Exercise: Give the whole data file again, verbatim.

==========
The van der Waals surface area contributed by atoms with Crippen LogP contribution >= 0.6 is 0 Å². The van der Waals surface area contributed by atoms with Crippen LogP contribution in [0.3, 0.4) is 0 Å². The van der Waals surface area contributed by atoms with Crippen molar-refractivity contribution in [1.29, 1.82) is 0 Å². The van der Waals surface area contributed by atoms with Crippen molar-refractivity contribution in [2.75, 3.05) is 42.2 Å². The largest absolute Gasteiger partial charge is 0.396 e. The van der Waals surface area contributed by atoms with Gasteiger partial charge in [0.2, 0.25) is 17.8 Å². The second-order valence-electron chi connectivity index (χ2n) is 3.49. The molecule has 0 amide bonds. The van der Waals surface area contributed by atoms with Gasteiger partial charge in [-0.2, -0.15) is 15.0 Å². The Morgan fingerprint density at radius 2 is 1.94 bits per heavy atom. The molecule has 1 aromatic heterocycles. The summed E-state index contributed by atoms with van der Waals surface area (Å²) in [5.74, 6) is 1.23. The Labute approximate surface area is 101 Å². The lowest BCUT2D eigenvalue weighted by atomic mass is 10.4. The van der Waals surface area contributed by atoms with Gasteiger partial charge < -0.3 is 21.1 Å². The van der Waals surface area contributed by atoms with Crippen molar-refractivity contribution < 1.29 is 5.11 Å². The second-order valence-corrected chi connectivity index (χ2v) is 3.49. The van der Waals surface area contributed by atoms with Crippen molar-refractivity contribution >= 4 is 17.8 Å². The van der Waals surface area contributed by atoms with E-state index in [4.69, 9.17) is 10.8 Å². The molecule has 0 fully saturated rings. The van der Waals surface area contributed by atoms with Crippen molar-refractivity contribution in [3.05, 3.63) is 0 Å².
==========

The van der Waals surface area contributed by atoms with Crippen LogP contribution >= 0.6 is 0 Å². The van der Waals surface area contributed by atoms with Crippen LogP contribution in [0.3, 0.4) is 0 Å². The van der Waals surface area contributed by atoms with Crippen molar-refractivity contribution in [1.29, 1.82) is 0 Å². The van der Waals surface area contributed by atoms with Crippen molar-refractivity contribution in [2.75, 3.05) is 42.2 Å². The largest absolute Gasteiger partial charge is 0.396 e. The van der Waals surface area contributed by atoms with Gasteiger partial charge in [0.2, 0.25) is 17.8 Å². The second-order valence-electron chi connectivity index (χ2n) is 3.49. The molecule has 0 amide bonds. The van der Waals surface area contributed by atoms with Gasteiger partial charge in [-0.2, -0.15) is 15.0 Å². The Morgan fingerprint density at radius 2 is 1.94 bits per heavy atom. The molecule has 1 aromatic heterocycles. The summed E-state index contributed by atoms with van der Waals surface area (Å²) in [5.74, 6) is 1.23. The Labute approximate surface area is 101 Å². The lowest BCUT2D eigenvalue weighted by atomic mass is 10.4. The van der Waals surface area contributed by atoms with Gasteiger partial charge < -0.3 is 21.1 Å². The van der Waals surface area contributed by atoms with Crippen molar-refractivity contribution < 1.29 is 5.11 Å². The second-order valence-corrected chi connectivity index (χ2v) is 3.49. The van der Waals surface area contributed by atoms with Crippen molar-refractivity contribution >= 4 is 17.8 Å². The van der Waals surface area contributed by atoms with E-state index in [4.69, 9.17) is 10.8 Å². The molecule has 0 fully saturated rings. The van der Waals surface area contributed by atoms with Crippen molar-refractivity contribution in [3.05, 3.63) is 0 Å².